Tis the season of entertaining. And while we may have extra time off work to polish the teak-handled flatware and iron the poinsettia linens, all that holiday prep and socializing can feel so heavy! You can lighten the mood at your table with these fun place cards inspired by 50s diner signs, designed for my blog by Cindy Tomczyk of Paper Parasol Press. Download and print your own cards for free here (choose from two color palettes).
I’ve bought the typical wallets, pint glasses, and even the cufflinks that I know will languish in a drawer. But what do men really want for the holidays? I asked two more creative guys in my circle to give us some out-of-the-box ideas. Read on for their wish lists and buying info! (And catch up on part 1 of the series here.)
Davis Petterson’s over-the-top personality is in sharp contrast to his gentle percussion for his band, the Ghosts Project. He’s an old friend who’s overflowing with enthusiasm for fellow artists, and we have an unspoken barter: he buys his wife gifts from my shop, and I buy cocktails at his local gigs. Let’s see what this music man wants to unwrap for himself!
1. Black and tan polka dot belt by Jon Wye // 2. Gift certificate to Nadine’s Triple Crown salon // 3. Waxed canvas drumstick roll-up bag by Tackle Instrument Supply Co. // 4. The Hope Conspiracy: The Art of Chris Hamer by Urbnpop // 5. Hellboy library edition vol. 1
Up next, see the wish list a modern architect built!
It’s hard to buy for guys. Lots of blogs and magazines make manly gift suggestions, but they’re usually steered by women’s ideas of what men like (cufflinks, wallets, and cedar-scented potions galore). I decided to go straight to the source, asking four creative Atlanta men for their real wish lists. Turns out they want museum memberships, wooden coffee makers, and lots of other products beyond the beard. Their picks surprised and inspired me, and I hope you’ll feel the same. Away we go with the first two contributors!
At the holiday Indie Craft Experience, the prints of ranch homes in my booth reeled in the dapper Cameron Adams. We connected over midcentury architecture, and he introduced me to his Atlanta street style blog. While he expressed no interest in snapping my picture, I’m going to take this as a challenge instead of a snub. Coming in 2015: more daring hair and outfits! (Just teasing, sweet Cameron.) But enough about me — let’s find out what this southern gentleman wants for Christmas!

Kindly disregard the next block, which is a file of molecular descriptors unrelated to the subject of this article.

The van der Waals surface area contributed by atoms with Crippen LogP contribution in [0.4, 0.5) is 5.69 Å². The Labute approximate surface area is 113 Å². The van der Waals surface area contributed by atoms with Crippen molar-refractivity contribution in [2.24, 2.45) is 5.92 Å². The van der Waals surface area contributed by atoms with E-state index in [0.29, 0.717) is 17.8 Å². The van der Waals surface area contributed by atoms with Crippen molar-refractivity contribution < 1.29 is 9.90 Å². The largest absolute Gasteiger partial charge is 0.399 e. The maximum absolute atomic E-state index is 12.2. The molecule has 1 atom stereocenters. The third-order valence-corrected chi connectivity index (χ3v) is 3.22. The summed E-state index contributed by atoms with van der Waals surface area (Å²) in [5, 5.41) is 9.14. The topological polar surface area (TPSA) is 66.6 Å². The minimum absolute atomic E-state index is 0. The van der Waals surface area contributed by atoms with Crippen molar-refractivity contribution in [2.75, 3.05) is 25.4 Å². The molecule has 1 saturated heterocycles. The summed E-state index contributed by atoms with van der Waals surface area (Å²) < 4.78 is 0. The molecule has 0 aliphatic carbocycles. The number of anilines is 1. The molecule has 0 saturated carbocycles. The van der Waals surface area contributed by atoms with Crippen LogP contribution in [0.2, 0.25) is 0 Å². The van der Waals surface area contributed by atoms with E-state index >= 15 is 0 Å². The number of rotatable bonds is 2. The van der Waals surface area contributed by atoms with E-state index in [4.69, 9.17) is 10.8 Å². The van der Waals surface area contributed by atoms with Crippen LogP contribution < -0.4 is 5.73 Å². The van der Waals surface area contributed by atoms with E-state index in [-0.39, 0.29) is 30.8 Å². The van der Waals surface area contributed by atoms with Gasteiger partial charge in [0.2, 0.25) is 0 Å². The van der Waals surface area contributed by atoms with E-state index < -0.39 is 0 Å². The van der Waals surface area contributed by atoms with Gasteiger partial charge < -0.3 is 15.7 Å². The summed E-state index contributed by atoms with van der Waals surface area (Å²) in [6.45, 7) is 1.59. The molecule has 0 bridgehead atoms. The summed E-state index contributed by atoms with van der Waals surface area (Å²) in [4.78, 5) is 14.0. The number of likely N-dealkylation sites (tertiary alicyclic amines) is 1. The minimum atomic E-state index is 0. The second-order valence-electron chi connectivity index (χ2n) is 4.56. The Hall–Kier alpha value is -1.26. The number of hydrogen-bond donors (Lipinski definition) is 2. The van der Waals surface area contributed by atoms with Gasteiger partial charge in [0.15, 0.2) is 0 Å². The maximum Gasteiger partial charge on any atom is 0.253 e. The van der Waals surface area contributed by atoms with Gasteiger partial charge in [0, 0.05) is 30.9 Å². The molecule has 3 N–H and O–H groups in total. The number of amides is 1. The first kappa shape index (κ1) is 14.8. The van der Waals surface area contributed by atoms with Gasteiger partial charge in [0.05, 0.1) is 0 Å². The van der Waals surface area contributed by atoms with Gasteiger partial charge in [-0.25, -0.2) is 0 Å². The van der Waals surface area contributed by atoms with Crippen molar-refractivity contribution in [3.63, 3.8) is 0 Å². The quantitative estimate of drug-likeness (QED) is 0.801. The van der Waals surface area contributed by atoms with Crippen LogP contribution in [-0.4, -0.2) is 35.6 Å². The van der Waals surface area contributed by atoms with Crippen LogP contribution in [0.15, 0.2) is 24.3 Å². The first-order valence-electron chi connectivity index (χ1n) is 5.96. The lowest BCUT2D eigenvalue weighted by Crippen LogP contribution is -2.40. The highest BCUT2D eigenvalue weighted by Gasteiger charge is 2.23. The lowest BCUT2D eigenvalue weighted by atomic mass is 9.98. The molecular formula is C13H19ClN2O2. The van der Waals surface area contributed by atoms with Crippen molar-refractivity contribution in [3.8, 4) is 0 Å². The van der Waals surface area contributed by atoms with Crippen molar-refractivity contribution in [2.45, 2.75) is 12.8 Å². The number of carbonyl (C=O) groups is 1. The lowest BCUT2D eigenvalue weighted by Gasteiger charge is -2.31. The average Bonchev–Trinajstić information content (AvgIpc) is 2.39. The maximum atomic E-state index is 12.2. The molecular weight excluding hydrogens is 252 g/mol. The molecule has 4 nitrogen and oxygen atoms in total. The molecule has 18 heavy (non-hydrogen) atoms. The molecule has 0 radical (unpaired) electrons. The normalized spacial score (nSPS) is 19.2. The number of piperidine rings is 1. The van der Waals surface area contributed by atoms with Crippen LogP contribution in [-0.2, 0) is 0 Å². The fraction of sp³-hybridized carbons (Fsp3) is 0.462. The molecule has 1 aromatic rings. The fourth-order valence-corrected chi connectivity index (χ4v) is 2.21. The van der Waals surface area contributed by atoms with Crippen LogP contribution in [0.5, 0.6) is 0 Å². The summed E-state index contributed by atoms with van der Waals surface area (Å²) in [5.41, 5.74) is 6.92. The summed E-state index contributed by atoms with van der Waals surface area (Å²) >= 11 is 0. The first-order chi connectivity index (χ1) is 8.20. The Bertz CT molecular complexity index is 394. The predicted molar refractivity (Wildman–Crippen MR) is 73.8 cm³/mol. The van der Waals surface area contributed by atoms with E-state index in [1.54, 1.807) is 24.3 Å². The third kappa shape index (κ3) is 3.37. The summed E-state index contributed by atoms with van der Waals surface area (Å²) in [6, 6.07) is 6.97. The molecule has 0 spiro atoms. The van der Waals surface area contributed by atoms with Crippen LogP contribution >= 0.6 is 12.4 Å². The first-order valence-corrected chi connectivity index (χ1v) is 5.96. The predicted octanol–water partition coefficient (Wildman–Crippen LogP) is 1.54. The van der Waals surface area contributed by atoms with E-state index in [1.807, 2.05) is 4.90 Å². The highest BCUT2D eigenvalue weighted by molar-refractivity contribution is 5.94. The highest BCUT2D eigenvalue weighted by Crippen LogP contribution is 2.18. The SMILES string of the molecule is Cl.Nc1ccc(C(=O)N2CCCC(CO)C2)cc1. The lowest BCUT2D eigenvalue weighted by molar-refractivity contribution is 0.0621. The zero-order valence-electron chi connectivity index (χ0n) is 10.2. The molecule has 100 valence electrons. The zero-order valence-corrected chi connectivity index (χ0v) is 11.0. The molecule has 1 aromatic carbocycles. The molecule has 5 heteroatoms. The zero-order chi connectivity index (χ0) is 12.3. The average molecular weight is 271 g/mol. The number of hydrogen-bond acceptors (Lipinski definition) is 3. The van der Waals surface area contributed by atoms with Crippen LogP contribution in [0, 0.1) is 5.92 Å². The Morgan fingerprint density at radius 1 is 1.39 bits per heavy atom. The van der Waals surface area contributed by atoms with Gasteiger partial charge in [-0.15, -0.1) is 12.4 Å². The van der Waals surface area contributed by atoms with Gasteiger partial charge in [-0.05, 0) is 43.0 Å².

1. Cyclist’s leather trouser strap by Brooks England // 2. 1960s mohair sweater from Rusty Zipper // 3. Vintage gold-foiled barware from Montage // 4. Museum of Design Atlanta membership // 5. Photographer Slim Aaron’s midcentury book about pretty people making a splash
On the next page, see the wish list of a marketing man who’s choosy about his coffee and socks.
If I ever build a house, I’ll drop a stack of Cliff May home photos on my architect’s desk for inspiration. In southern California, May was a pioneer of building characteristics that we think of today as the hallmarks of midcentury modern ranches — clean lines, open floor plans, and an indoor-outdoor feel. So on a recent trip to Los Angeles for Andrea’s work, we spent an afternoon in Long Beach cruising May’s Rancho Estates tract neighborhood, built in 1953-54.
The Rancho homes have opaque facades and high privacy fences that reveal little about their interiors. If you’re
nosy curious like I am, you can mine real estate sites such as Rancho Style for photos of light-soaked rooms, swanky pools, and lush courtyards. Although I had to imagine what modern treasures lay beyond the walls, I gleefully shot the sculptural plants, rock gardens, colorful gates, and vintage cars visible from the street. Unless otherwise noted, all photos were taken by me from public property.
click for 6 more home photos!
I finally finished my bedroom’s facelift last week! As often happens with dramatic overhauls, it started with one piece. Over the summer I had the succulent poster I co-designed with Leah Duncan framed to hang over my bedside table. Problem was, the color palette wasn’t jiving with anything else in the room. We were overdue for new bedding and accessories anyway, so I did a revamp using black, white, gray, and pops of yellow and turquoise.
Below is my side of the bed. We already had the Heywood-Wakefield furniture and vintage ceramic lamp. I’d been wanting a tray so I can set down my earrings, ponytail holder, etc. before I hit the pillow. I styled it with a mini blush planter by Sea & Asters and brought over a Kostick bronze star sculpture from the living room. Geometric patterns to contrast with the botanical art were a must, and I was lucky to receive this complimentary Pendleton wool lumbar pillow from Robin Cottage! The gray braided duvet cover and shams are from West Elm, and the yellow Sketch Grid pillowcases are Room Essentials from Target.
Below is Andrea’s turf. The two bedsides used to be mirror images, so I wanted to play with asymmetry by giving him an art cluster and a different lamp. The bird print is his own photograph, hung with gold gem magnets by Lynn Lunger (aka Una Odd). When I told Lynn that we always need cute magnets for our Lustron’s metal walls, she added a couple freebies to my order! The Minerals print at top right is by Happy Red Fish, and The Last Summer is a painting reproduction by Kiki and Polly. The hanging planter is by Cathy Terepocki, whose ceramic jewelry I carry in my shop.